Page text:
Saturday, January 04, 2003

Seen in the grocery store parking lot today: two women pushing a full cart. Tiny, wrinkled Mom, with curly white hair and gold-rimmed glasses, crept along in her too-big camel wool coat. She clung to the cart handle peering and smiling out at the world. She'd powdered her face and put on cranberry-red lipstick, very carefully.

Her daughter matched her pace, awkwardly, with Mom's halting steps. Her henna'ed hair was a helmet of curls. She wore a Land's End jacket with suede trim, pressed blue jeans. Her nails were polished and perfect in their coats of blood-red. Her lips, the same color and stark against her white-powdered face, were curved in an identical smile. She could have been 70, or 60, or even a prematurely-aged 50. With all the make-up it was hard to tell. They looked like they enjoyed one another's company.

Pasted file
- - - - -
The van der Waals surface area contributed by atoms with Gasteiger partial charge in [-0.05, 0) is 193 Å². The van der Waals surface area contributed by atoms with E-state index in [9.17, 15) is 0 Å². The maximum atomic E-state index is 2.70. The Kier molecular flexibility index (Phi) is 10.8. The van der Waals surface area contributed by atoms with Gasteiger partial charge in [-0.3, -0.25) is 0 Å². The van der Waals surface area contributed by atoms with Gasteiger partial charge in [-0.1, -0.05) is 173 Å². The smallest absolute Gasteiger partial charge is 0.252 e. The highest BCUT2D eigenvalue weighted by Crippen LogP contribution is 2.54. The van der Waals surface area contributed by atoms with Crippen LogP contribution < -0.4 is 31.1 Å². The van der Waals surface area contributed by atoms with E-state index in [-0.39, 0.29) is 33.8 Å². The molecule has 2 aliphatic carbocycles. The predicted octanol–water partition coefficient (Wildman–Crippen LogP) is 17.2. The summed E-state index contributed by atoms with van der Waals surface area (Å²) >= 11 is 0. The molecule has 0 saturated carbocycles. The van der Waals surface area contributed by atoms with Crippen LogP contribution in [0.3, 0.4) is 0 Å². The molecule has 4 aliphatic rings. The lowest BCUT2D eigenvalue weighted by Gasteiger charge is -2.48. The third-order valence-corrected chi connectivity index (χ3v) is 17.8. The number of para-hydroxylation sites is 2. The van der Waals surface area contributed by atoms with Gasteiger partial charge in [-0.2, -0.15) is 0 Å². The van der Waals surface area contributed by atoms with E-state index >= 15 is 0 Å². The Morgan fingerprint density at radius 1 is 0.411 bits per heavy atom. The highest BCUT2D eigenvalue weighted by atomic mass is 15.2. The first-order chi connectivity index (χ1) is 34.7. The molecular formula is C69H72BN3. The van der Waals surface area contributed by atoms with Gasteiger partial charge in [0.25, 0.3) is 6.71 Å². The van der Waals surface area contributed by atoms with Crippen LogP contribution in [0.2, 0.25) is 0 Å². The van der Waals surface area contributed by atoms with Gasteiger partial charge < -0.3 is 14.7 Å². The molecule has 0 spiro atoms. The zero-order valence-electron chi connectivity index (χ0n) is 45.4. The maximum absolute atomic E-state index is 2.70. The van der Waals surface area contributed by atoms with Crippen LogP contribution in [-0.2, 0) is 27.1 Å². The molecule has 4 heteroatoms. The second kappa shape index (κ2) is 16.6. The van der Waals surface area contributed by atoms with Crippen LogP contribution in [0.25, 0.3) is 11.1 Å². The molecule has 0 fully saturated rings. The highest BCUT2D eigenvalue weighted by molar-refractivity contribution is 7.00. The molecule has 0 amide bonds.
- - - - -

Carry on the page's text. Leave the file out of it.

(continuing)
I wondered about the heavy make-up. Did Daughter learn the art at Mom's knee? Does she get up every morning and apply it just the way Mom taught her? Or does she only apply pale powder to her cheeks, and vivid gleaming red to her lips, when she's going to be with Mom. Is this how she avoids a reprimand: "You're going out in public like that? Without any make-up??"

But then I wonder about anybody who wears pancake make-up (except TV newspeople; *them* I know about). That's just me. I wear hardly any--indeed mostly, none. I think I've always been a little weird about that. It's a mental block: I don't understand why (for example) a man would find the same woman more attractive with a bunch of pigments and paste on her face. It's the same woman! Maybe someone should give him a present of a make-up kit, then he could stay home and adore that.

Like I said, I'm a little weird on this subject.

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